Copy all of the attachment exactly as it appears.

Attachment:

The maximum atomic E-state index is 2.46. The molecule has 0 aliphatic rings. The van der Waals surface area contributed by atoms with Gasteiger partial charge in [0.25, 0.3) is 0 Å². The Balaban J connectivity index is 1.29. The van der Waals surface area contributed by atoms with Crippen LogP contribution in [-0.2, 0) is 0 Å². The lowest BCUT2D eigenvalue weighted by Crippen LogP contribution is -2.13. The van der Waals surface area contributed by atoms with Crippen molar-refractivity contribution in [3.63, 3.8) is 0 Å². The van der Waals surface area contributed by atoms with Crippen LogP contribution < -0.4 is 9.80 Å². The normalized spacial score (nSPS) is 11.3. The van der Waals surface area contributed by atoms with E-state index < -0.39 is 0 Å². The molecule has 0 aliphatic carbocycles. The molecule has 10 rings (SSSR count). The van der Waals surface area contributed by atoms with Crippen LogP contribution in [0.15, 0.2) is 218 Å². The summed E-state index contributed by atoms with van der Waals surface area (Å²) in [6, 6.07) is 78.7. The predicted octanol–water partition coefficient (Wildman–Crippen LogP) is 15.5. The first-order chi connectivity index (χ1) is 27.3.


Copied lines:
The maximum atomic E-state index is 2.46. The molecule has 0 aliphatic rings. The van der Waals surface area contributed by atoms with Gasteiger partial charge in [0.25, 0.3) is 0 Å². The Balaban J connectivity index is 1.29. The van der Waals surface area contributed by atoms with Crippen LogP contribution in [-0.2, 0) is 0 Å². The lowest BCUT2D eigenvalue weighted by Crippen LogP contribution is -2.13. The van der Waals surface area contributed by atoms with Crippen molar-refractivity contribution in [3.63, 3.8) is 0 Å². The van der Waals surface area contributed by atoms with Crippen LogP contribution < -0.4 is 9.80 Å². The normalized spacial score (nSPS) is 11.3. The van der Waals surface area contributed by atoms with E-state index < -0.39 is 0 Å². The molecule has 0 aliphatic carbocycles. The molecule has 10 rings (SSSR count). The van der Waals surface area contributed by atoms with Crippen LogP contribution in [0.15, 0.2) is 218 Å². The summed E-state index contributed by atoms with van der Waals surface area (Å²) in [6, 6.07) is 78.7. The predicted octanol–water partition coefficient (Wildman–Crippen LogP) is 15.5. The first-order chi connectivity index (χ1) is 27.3.